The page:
The European Commission launched an investigation into Apple Inc. (NASDAQ:AAPL)’s a contentious rule limiting the amount of information available to app developers about payment options beyond the App Store.

Apple prohibits developers from including buttons, external links, or any other call to action, which directs customers other payment options other than in-app purchases. In particular, antitrust regulators are concerned that developers are forced to Apple’s App Store payment service, which deducts most app subscriptions and in-app purchases.

The complaint is not new but was renewed after Apple rejected app updates from Basecamp’s newly launched subscription-based email app called “Hey.” The email app allows subscribers to access its nouveau email service across web, Windows, Mac, Linux, iOS, and Android but not via standard email protocols. Initially, Apple approved Hey iOS app before putting it on pause and limiting Basecamp from sending updates or bug fixes until it allowed users to subscribe to Hey’s service through an in-app purchase.

In a statement, the European Commission said Apple’s competitors have been forced to either disable the in-app subscription possibility or increased their subscription fee in the 6the app and passed Apple’s fee to consumers. In both cases, Apple did not allow developers to give alternative subscription possibilities outside of the app.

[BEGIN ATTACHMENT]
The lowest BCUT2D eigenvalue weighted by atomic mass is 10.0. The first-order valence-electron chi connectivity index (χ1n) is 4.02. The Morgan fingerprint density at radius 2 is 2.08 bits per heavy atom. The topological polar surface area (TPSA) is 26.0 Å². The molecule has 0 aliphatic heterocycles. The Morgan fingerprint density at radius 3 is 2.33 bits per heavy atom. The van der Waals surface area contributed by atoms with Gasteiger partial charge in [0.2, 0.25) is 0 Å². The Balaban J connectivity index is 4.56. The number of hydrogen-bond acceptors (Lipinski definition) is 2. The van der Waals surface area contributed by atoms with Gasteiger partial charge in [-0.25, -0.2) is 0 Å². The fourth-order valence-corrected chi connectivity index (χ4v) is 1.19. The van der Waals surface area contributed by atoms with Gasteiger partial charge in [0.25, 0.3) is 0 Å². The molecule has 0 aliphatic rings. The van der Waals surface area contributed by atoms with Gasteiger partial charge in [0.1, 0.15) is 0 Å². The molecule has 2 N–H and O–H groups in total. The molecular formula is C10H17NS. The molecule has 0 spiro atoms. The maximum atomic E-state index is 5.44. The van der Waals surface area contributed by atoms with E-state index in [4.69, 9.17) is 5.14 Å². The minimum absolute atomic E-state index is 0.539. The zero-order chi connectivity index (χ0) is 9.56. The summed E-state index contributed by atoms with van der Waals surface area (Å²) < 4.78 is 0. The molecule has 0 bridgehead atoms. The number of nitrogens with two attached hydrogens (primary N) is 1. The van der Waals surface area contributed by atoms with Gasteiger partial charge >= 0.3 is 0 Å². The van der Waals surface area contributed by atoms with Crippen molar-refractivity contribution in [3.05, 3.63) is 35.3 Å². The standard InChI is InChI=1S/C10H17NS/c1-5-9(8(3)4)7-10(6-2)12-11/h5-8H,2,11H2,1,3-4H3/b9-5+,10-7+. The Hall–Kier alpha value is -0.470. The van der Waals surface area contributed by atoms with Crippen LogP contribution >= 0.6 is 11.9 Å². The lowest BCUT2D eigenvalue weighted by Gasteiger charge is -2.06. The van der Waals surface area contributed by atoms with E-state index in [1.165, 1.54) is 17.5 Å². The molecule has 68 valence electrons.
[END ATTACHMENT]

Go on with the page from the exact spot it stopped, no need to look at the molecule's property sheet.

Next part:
Increasing Backlash against app stores run by Apple and Google

There has been growing backlash against app stores run by Google and Apple, with many developers complaining about the high fees collected to access consumers’ mobile devices. The European Commission is the first major regulator to launch an investigation into the matter formally. As opposed to Apple, Google’s Android offers more choice for payment methods.  Apple consumers can only use App Store to install apps on the iPhone, and in many cases, Apple deducts between 15% and 30% from developers offering the subscription. Many are not allowed to offer purchase options outside the App Store, a move that ensures that Apple gets the cut. Although some apps are allowed to function without a subscription bought through Apple, they cannot direct users to purchase the service outside of Apple’s digital walls.